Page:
Our Bible tells us that the Lord wills to bless body, soul, and spirit; that is, to make us “whole.”

The Centurion came to Jesus asking the Lord to heal his servant. He came believing that Jesus had such “authority” and also the will to carry out this request.

The Phoenician woman came asking the Lord to help her daughter. Neither came to Him considering the free will of the one for whom they were “interceding.”

Both of them heard Jesus marvel at their faith. All of us should pay attention.

These people were outsiders: Gentiles. Jesus’ words of approval should awaken our dull minds. Are we not taught “Without faith we cannot please God?” Have we not read and understood that, “He could not do many miracles there, because of their unbelief.” But these outsiders did believe in “The goodness of God in the land of the living.” They embraced a practical trust in the loving-kindness of God. And they based their hope in God’s loving-kindness.

The Phoenician knew her unworthiness was not an issue. She must have known the grace that is greater than all our sin. She was unworthy – like a dog begging – she answered, “Truth, Lord, yet the dogs eat the crumbs which fall from their masters table.”

Jesus said to her, “O woman, great is thy faith: be it unto thee even as thou wilt.” Oh, that some parent out there might grasp this. The will of the daughter was bound, not free. Do we not sing, “Satan had me bound; but Jesus set me free!”

“By grace are we saved, through faith.” Salvation involves being made whole by a Savior who alone gets the glory.

Based on faith in Him and Him alone – nothing else – The Phoenician woman came to Jesus pleading for her daughter.

To the Centurion came believing that Jesus not only had the power, but that it was His will – willingness; do we see it?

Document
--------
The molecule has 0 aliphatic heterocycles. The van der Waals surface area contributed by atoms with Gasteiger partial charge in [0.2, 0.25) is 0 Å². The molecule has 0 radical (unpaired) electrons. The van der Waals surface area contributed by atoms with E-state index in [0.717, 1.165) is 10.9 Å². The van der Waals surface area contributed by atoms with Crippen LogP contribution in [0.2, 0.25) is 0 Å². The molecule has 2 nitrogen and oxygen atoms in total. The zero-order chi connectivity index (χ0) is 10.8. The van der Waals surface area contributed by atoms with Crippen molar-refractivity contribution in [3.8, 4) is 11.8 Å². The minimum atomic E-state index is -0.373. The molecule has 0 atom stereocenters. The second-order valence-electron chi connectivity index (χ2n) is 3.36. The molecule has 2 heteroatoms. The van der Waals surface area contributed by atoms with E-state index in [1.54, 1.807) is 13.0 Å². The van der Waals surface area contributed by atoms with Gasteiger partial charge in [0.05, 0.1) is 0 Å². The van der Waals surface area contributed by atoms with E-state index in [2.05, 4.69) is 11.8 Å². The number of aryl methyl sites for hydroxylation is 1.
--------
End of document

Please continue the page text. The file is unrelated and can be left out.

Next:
Coming to the Lord both with a plea and also believing that He hears and will grant our petition is faith.

Does not “Oh, Lord if it be thy will:” reveal un-belief? Not faith – definitely not “great faith.” Better to pray, “Lord I believe, help thou my unbelief.”

“Verily I say unto you,” Jesus told this man, “I have not found so great faith, no not in Israel.”

Beware of mere church people: the may kill your simple faith.

Beware the minister who can tell you what is not promised; but is weak in claiming the “abundant life” which Jesus brings.

“The thief comes to steal, maim, and destroy.” Many will believe that our fate is settled; that an abundant life claim is false religion. “But I have come to give you life, and life abundantly,” Jesus retorted.

Where is the faith? Is it not “Our faith that overcomes the world?”

Let us be among those who seem religiously strange because we believe too easily for “Our God is great.

Our God is mighty, there’s nothing that our God can’t do.” We taught this little song to our young children, but did we believe it before them?

Do we love them unconditionally?

“Love never fails.”

Hypocrisy puts barriers to God’s care for us that He never intended.